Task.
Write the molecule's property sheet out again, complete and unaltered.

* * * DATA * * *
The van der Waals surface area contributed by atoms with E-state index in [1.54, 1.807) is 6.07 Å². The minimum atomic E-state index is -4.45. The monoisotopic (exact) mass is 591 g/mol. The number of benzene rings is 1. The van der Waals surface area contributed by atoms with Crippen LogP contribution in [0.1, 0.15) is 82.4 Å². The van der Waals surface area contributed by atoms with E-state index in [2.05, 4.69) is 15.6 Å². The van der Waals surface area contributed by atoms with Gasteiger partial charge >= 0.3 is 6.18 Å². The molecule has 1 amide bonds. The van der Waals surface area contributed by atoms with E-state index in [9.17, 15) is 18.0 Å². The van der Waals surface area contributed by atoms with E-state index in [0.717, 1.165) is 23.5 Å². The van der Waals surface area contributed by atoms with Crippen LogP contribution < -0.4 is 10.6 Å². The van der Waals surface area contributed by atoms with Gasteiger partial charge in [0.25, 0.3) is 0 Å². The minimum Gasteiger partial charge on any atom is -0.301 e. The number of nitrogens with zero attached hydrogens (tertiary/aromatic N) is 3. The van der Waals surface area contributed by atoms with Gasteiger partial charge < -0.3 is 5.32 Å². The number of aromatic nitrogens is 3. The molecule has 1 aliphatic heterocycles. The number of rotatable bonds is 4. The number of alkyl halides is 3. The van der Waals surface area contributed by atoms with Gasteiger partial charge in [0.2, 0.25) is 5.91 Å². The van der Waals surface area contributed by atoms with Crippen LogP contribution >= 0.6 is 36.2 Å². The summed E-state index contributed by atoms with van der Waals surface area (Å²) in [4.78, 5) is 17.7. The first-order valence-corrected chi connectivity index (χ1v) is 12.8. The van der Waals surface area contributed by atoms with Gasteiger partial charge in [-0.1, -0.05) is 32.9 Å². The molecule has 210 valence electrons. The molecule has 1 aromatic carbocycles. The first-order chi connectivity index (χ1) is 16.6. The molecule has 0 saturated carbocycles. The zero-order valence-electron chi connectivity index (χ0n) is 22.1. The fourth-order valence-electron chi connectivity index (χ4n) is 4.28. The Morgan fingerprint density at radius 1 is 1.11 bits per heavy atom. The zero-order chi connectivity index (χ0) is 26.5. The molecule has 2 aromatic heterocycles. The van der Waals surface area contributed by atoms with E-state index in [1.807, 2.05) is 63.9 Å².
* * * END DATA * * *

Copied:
The van der Waals surface area contributed by atoms with E-state index in [1.54, 1.807) is 6.07 Å². The minimum atomic E-state index is -4.45. The monoisotopic (exact) mass is 591 g/mol. The number of benzene rings is 1. The van der Waals surface area contributed by atoms with Crippen LogP contribution in [0.1, 0.15) is 82.4 Å². The van der Waals surface area contributed by atoms with E-state index in [2.05, 4.69) is 15.6 Å². The van der Waals surface area contributed by atoms with Gasteiger partial charge >= 0.3 is 6.18 Å². The molecule has 1 amide bonds. The van der Waals surface area contributed by atoms with E-state index in [9.17, 15) is 18.0 Å². The van der Waals surface area contributed by atoms with E-state index in [0.717, 1.165) is 23.5 Å². The van der Waals surface area contributed by atoms with Crippen LogP contribution < -0.4 is 10.6 Å². The van der Waals surface area contributed by atoms with Gasteiger partial charge in [0.25, 0.3) is 0 Å². The minimum Gasteiger partial charge on any atom is -0.301 e. The number of nitrogens with zero attached hydrogens (tertiary/aromatic N) is 3. The van der Waals surface area contributed by atoms with Gasteiger partial charge < -0.3 is 5.32 Å². The number of aromatic nitrogens is 3. The molecule has 1 aliphatic heterocycles. The number of rotatable bonds is 4. The number of alkyl halides is 3. The van der Waals surface area contributed by atoms with Gasteiger partial charge in [0.2, 0.25) is 5.91 Å². The van der Waals surface area contributed by atoms with Crippen LogP contribution >= 0.6 is 36.2 Å². The summed E-state index contributed by atoms with van der Waals surface area (Å²) in [4.78, 5) is 17.7. The first-order valence-corrected chi connectivity index (χ1v) is 12.8. The van der Waals surface area contributed by atoms with Gasteiger partial charge in [-0.1, -0.05) is 32.9 Å². The molecule has 210 valence electrons. The molecule has 1 aromatic carbocycles. The first-order chi connectivity index (χ1) is 16.6. The molecule has 0 saturated carbocycles. The zero-order valence-electron chi connectivity index (χ0n) is 22.1. The fourth-order valence-electron chi connectivity index (χ4n) is 4.28. The Morgan fingerprint density at radius 1 is 1.11 bits per heavy atom. The zero-order chi connectivity index (χ0) is 26.5. The molecule has 2 aromatic heterocycles. The van der Waals surface area contributed by atoms with E-state index in [1.807, 2.05) is 63.9 Å².